Home improvement contractors can get a bad rap. And just like lawyers, its mostly undeserved. Contractors are regulated by the state Department of Consumer Protection and governed by the Home Improvement Act, a law that can cause them all sorts of troubles if they don’t comply with it. In addition to requiring home improvement contractors to be registered with the State (you can verify a contractor’s registration here), the law tells them that their contracts need to have specific language, such as start and completion dates and a homeowner’s Notice of Cancellation Rights.
The start and completion dates do not have to be exact calendar days according to a recent ruling (read it here law junkies) by Connecticut’s second-highest court in favor of a home improvement contractor. If the dates can be “readily adduced” by looking at the entire contract, the contract is unlikely to violate the Home Improvement Act’s requirement that the contract contain start and completion dates. So, linking a start date, for example, to some other event such as 4 weeks from delivery of materials or from issuance of a building permit will be substantial compliance with the law.
This same case talked about the Notice of Cancellation Rights. The contractor used a standard form contract from the American Institute of Architects along with other schedules (don’t use “standard” forms!) that had a cancellation notice “buried” among all the other pages. You see Connecticut law requires the 3 day cancellation notice to be basically right next to where the homeowner signs the contract (by the way, the homeowner must sign it, don’t have a homeowner “call in” an order for a home improvement). The court again supported the contractor and said the contract gave the homeowners adequate notice of their cancellation rights.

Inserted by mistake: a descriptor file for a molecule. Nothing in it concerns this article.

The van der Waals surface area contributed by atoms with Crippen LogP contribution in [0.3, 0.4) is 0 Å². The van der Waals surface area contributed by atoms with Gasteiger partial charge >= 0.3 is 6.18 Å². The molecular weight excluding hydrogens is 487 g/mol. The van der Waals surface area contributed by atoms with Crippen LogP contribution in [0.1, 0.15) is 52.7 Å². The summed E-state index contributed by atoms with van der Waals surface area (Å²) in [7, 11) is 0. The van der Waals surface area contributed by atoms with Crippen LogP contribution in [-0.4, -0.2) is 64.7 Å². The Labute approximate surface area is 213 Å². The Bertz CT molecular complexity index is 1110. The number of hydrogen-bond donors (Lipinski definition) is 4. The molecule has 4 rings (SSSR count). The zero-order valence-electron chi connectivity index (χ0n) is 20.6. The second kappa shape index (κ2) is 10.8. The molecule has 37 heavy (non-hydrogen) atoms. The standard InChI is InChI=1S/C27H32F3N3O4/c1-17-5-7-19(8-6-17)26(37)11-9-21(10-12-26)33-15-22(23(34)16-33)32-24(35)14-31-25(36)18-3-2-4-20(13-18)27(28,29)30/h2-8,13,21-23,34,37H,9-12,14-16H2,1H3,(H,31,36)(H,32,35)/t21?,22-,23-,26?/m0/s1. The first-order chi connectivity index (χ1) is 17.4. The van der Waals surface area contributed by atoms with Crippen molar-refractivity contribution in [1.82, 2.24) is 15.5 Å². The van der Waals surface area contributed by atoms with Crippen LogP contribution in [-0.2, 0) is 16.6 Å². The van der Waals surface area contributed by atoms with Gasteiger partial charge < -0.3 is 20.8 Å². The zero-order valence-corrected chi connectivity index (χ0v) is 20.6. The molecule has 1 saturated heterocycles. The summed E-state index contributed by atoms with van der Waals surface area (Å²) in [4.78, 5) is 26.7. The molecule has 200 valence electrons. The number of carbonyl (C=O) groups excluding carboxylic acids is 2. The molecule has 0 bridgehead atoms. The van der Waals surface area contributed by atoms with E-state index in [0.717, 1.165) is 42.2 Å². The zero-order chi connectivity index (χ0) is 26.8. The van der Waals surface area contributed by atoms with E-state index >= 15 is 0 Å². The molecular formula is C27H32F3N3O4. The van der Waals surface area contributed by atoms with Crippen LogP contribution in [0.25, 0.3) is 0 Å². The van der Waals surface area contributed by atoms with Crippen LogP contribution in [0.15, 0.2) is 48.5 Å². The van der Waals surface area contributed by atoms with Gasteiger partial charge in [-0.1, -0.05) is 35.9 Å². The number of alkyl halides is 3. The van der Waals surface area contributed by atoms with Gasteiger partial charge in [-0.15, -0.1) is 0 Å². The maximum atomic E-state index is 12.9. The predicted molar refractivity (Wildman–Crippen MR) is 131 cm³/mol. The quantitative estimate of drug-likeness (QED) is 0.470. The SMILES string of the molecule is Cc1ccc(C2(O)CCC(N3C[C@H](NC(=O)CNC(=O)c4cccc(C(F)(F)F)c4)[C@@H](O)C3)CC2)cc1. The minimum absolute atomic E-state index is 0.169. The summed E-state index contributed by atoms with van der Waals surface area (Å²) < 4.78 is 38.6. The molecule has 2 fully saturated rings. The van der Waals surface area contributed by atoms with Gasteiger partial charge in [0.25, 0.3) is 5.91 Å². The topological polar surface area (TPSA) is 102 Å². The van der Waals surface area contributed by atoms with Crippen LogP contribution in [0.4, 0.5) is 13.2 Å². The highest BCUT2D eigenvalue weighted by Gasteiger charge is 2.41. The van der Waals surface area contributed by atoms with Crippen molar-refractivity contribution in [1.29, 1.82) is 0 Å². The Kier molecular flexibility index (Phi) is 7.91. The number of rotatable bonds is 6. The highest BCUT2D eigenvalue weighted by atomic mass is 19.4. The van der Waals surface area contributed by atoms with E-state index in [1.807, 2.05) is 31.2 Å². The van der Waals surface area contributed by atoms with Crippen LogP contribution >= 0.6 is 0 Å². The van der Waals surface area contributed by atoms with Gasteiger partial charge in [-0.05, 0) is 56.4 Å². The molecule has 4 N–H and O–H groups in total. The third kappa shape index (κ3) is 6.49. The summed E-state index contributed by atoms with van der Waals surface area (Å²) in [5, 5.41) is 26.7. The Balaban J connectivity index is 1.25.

Let me qualify this post: This case went to the appellate court after an arbitration hearing where the contractor won $46,448.19 in lost profits after being kicked off the project. So while the court’s decision is helpful to home improvement contractors, the court really was deciding whether the arbitrator’s decision violated public policy or manifestly disregarded the law (a/k/a “too wacky to be enforced”), not whether it would have decided the case the same way as the arbitrator. Courts very rarely reverse an arbitrator’s ruling for those reasons; or for any reason for that matter (go to this great blog if you want to read up on arbitration). If this case was a direct appeal from a court’s decision – the result might have been different.